If your organisation uses oxidising agents such as hydrogen peroxide and potassium nitrate, it’s very important that you store and manage these substances in a way that reduces the risk that they pose upon people and property of your organisation.
One very important factor that must be considered when storing oxidising agents, is ensuring that they are kept well away from other incompatible classes of dangerous goods. Of the eight other classes of dangerous goods, there are some classes that are incompatible with oxidising agents and there are others that will react dangerously. The Australian Standard that outlines the storage requirements for storing different classes of dangerous goods in the same store, provides different definitions for substances that react dangerously and those that are incompatible. These definitions are outlined below.
Incompatible substances are those dangerous substances that are:
- Likely to increase risk to people, property and the environment when mixed or brought into contact with another substance.
- Listed in the Australian Dangerous Goods Code or NZS 5433 as being incompatible.
- Declared by the local regulatory authority as being incompatible
Substances that react dangerously
Substances that will react dangerously are those substances that react in a manner that directly creates a hazard due to the reaction:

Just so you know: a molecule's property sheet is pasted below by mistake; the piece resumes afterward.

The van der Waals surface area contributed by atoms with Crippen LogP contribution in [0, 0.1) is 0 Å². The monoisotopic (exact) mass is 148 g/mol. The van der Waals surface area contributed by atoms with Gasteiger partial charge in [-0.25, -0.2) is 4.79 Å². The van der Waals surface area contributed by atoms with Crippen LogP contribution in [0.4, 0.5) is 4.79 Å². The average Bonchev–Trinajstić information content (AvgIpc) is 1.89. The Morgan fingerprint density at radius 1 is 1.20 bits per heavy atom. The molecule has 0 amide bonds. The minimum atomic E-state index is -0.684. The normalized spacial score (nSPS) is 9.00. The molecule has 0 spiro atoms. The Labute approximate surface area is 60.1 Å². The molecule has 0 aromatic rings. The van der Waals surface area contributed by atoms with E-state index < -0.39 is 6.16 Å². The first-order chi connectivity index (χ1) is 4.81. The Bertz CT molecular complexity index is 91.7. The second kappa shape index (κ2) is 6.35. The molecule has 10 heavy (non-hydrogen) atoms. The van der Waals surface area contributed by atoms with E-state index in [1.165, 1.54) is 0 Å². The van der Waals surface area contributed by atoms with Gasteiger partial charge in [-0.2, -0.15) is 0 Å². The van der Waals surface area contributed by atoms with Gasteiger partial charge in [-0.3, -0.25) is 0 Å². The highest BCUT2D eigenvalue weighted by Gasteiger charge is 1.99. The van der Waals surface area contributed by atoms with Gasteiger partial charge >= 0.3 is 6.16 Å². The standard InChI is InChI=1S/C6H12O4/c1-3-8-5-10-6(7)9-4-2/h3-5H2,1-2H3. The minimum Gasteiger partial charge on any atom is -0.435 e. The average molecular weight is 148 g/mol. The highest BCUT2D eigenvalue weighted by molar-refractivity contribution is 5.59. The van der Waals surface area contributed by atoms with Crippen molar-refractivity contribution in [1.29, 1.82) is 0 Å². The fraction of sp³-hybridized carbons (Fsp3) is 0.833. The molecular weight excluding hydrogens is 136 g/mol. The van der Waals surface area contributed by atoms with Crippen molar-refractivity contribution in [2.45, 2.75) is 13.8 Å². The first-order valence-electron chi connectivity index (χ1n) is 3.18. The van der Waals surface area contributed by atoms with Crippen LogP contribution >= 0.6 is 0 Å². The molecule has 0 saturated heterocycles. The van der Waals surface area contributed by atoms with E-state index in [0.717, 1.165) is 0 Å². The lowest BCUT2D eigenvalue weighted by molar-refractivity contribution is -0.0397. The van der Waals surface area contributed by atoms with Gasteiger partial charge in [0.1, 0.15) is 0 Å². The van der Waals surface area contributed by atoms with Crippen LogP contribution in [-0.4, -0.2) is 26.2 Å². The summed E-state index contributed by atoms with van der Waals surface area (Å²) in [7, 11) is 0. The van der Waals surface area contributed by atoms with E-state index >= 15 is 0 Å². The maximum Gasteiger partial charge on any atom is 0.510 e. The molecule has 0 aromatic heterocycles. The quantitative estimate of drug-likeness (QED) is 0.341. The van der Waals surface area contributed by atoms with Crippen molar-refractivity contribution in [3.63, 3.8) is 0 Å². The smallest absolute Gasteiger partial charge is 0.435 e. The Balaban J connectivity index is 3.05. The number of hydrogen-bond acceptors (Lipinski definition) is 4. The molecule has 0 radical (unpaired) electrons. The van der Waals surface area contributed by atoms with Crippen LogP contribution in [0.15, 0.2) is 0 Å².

- Being violent
- Producing an explosion
- Producing a potentially explosive combination of products
- Producing toxic vapours or gases; or
- Producing fire or rapid evolution of heat
Dangerous properties of oxidising agents
Oxidising agents are substances that are not necessarily combustible themselves, but substances that may contribute to or cause combustion of other material by yielding oxygen. Oxidising agents are particularly dangerous in the presence of flammable substances because combustion successfully takes place when both oxygen and a fuel are mixed in the presence of an ignition source. Some commonly used oxidising agents include, hydrogen peroxide, magnesium peroxide and potassium nitrate.
Dangerous goods segregation
To protect the workers and property of your organisation, it’s very important that you safely segregate oxidising agents from other classes of dangerous goods that are incompatible and those that react dangerously. Segregation of incompatible classes of dangerous goods can be achieved by using separate chemical storage cabinets or outdoor dangerous goods stores. Storing incompatible classes of dangerous goods in a common dangerous goods storage must be avoided at all times as this increases the risk of different classes of dangerous goods coming into contact with each and causing violent chemical reactions. If you have to store mixed classes of dangerous goods in a common dangerous goods store, different classes of dangerous must be separated by certain distances. These distances are predetermined by the Australian Standard AS 3833-2008 - The storage and handling of mixed classes of dangerous goods. The required separation distance for oxidising agents from other incompatible dangerous goods depends on their compatibility. We will now discuss the compatibility of oxidising agents with other classes of dangerous goods.
Substances that react dangerously with oxidising agents